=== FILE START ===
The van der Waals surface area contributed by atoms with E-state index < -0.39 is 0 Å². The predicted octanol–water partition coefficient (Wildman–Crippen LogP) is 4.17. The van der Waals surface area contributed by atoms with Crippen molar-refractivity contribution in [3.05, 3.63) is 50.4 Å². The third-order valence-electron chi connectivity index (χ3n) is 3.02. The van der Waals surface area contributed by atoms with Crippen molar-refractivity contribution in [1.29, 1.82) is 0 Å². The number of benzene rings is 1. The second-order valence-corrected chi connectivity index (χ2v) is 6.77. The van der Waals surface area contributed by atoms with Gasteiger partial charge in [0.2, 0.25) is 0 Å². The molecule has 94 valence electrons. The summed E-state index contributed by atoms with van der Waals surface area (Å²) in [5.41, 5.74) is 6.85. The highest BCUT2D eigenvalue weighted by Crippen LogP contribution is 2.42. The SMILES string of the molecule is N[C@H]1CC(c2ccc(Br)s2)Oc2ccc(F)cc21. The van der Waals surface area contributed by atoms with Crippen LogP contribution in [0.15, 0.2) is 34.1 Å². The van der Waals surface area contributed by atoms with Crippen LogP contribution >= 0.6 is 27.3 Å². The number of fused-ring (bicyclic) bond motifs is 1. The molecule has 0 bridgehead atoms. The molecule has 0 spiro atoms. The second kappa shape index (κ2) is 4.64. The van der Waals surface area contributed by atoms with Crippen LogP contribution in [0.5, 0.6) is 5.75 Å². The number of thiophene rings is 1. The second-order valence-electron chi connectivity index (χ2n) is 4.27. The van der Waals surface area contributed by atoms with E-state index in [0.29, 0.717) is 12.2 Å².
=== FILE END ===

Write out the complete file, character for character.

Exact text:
The van der Waals surface area contributed by atoms with E-state index < -0.39 is 0 Å². The predicted octanol–water partition coefficient (Wildman–Crippen LogP) is 4.17. The van der Waals surface area contributed by atoms with Crippen molar-refractivity contribution in [3.05, 3.63) is 50.4 Å². The third-order valence-electron chi connectivity index (χ3n) is 3.02. The van der Waals surface area contributed by atoms with Crippen molar-refractivity contribution in [1.29, 1.82) is 0 Å². The number of benzene rings is 1. The second-order valence-corrected chi connectivity index (χ2v) is 6.77. The van der Waals surface area contributed by atoms with Gasteiger partial charge in [0.2, 0.25) is 0 Å². The molecule has 94 valence electrons. The summed E-state index contributed by atoms with van der Waals surface area (Å²) in [5.41, 5.74) is 6.85. The highest BCUT2D eigenvalue weighted by Crippen LogP contribution is 2.42. The SMILES string of the molecule is N[C@H]1CC(c2ccc(Br)s2)Oc2ccc(F)cc21. The van der Waals surface area contributed by atoms with Crippen LogP contribution in [0.15, 0.2) is 34.1 Å². The van der Waals surface area contributed by atoms with Crippen LogP contribution >= 0.6 is 27.3 Å². The number of fused-ring (bicyclic) bond motifs is 1. The molecule has 0 bridgehead atoms. The molecule has 0 spiro atoms. The second kappa shape index (κ2) is 4.64. The van der Waals surface area contributed by atoms with Crippen LogP contribution in [0.5, 0.6) is 5.75 Å². The number of thiophene rings is 1. The second-order valence-electron chi connectivity index (χ2n) is 4.27. The van der Waals surface area contributed by atoms with E-state index in [0.29, 0.717) is 12.2 Å².